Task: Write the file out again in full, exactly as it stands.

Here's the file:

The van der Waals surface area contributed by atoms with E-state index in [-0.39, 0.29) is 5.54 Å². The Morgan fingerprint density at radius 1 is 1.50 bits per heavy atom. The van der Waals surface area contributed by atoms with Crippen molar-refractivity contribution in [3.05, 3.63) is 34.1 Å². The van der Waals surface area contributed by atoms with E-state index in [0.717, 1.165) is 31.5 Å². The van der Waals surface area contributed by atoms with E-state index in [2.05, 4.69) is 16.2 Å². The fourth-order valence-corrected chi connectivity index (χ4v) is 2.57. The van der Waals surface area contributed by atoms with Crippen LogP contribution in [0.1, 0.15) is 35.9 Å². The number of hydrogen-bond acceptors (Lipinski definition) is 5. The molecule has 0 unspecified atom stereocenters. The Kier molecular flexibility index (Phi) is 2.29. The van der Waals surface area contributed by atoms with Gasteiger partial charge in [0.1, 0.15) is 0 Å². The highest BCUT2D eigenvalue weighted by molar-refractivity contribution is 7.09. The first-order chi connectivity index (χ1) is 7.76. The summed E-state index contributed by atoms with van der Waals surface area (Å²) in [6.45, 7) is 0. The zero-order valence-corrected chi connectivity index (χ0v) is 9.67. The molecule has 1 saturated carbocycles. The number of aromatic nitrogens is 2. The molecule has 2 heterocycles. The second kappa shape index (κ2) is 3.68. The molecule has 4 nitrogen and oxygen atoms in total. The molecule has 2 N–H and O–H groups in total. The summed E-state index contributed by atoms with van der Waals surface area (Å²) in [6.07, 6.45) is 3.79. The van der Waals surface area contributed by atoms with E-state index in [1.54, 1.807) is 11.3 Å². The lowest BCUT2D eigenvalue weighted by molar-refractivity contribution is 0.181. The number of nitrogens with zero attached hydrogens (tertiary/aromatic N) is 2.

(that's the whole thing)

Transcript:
The van der Waals surface area contributed by atoms with E-state index in [-0.39, 0.29) is 5.54 Å². The Morgan fingerprint density at radius 1 is 1.50 bits per heavy atom. The van der Waals surface area contributed by atoms with Crippen molar-refractivity contribution in [3.05, 3.63) is 34.1 Å². The van der Waals surface area contributed by atoms with E-state index in [0.717, 1.165) is 31.5 Å². The van der Waals surface area contributed by atoms with E-state index in [2.05, 4.69) is 16.2 Å². The fourth-order valence-corrected chi connectivity index (χ4v) is 2.57. The van der Waals surface area contributed by atoms with Crippen LogP contribution in [0.1, 0.15) is 35.9 Å². The number of hydrogen-bond acceptors (Lipinski definition) is 5. The molecule has 0 unspecified atom stereocenters. The Kier molecular flexibility index (Phi) is 2.29. The van der Waals surface area contributed by atoms with Gasteiger partial charge in [0.1, 0.15) is 0 Å². The highest BCUT2D eigenvalue weighted by molar-refractivity contribution is 7.09. The first-order chi connectivity index (χ1) is 7.76. The summed E-state index contributed by atoms with van der Waals surface area (Å²) in [6.45, 7) is 0. The zero-order valence-corrected chi connectivity index (χ0v) is 9.67. The molecule has 1 saturated carbocycles. The number of aromatic nitrogens is 2. The molecule has 2 heterocycles. The second kappa shape index (κ2) is 3.68. The molecule has 4 nitrogen and oxygen atoms in total. The molecule has 2 N–H and O–H groups in total. The summed E-state index contributed by atoms with van der Waals surface area (Å²) in [6.07, 6.45) is 3.79. The van der Waals surface area contributed by atoms with E-state index in [1.54, 1.807) is 11.3 Å². The lowest BCUT2D eigenvalue weighted by molar-refractivity contribution is 0.181. The number of nitrogens with zero attached hydrogens (tertiary/aromatic N) is 2.